Many techniques have been developed to manipulate the different properties of the cellular microenviroment. Recently, the advent of light-induced biochemical compounds has allowed scientists to define the biochemical and structural features of cellular matrices by photo micropatterning and photolithography. Scientists can precisely define the spatial distribution of UV light to create unique cellular microenvironments without any use of masks or physical contact with the substrate.
This video shows a protein-protein interaction that is inhibited by blue light exposure. One component is coupled to the coverslip through biotin surface chemistry, the other is labeled with mCherry, and binds to the coverslip in the dark. Patterned illumination with the Polygon400 results in revesible dissociation of the mCherry-tagged protein, which rebinds within minutes of turning off blue light exposure. The Wittmann lab is working on developing this into a cell adhesion surface that can be controlled by light (Courtesy Dr Torsten Wittmann, University California San Francisco, USA).
van der Vlies. 2019 explored how to effective grow and retrieve cells from individual wells in a microwell bacterial array. The authors developed a light-sensitive hydrogel to restrict bacterial cells movement and used the Mightex’s Polygon400 to illuminate individual well with UV light (365nm) to release and retrieve bacterial cells.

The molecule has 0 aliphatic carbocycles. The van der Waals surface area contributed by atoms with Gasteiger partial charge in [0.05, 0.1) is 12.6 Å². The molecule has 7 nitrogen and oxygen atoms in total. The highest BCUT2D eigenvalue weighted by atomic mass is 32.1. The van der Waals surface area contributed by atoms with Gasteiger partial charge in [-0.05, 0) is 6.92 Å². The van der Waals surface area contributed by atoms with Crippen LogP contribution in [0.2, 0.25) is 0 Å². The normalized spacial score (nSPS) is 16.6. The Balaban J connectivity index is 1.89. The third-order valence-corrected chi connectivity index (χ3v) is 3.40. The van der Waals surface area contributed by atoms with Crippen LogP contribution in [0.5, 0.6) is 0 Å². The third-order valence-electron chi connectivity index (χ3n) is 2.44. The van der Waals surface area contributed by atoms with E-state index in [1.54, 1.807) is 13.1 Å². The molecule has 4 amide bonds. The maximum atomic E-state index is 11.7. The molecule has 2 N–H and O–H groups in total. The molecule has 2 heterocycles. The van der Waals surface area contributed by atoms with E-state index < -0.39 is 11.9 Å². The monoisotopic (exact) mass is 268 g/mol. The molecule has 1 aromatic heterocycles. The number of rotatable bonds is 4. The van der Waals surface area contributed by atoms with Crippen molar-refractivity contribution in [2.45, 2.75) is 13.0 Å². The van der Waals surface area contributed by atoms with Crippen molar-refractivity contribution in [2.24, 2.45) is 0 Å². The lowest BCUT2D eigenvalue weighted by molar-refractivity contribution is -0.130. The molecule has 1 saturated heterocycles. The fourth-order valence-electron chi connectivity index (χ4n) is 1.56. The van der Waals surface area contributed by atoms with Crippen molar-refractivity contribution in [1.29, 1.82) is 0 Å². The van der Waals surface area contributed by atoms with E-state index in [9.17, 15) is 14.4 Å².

A 50 um film of liquid tetra (ethylen glycol) diacrylate, containg 1 wt% Irgacure 819 photointiator was irradiated through a glass coverslip, using the Polygon400 and a 400nm LED light source to project a pattern onto the film surface. (A) Projection of CU logo image using the 400nm LED and a 4X objective. (B) Brightfield image of the resulting pattern in the film. Photopolymerization causes a large change in refractive index in the resin, allowing immediate visualization of the pattern. Standard development techniques could subsequently be performed by washing the film in solvent to remove the unexposed areas of liquid resin (Courtesy Gayla Berg, University of Colorado, USA).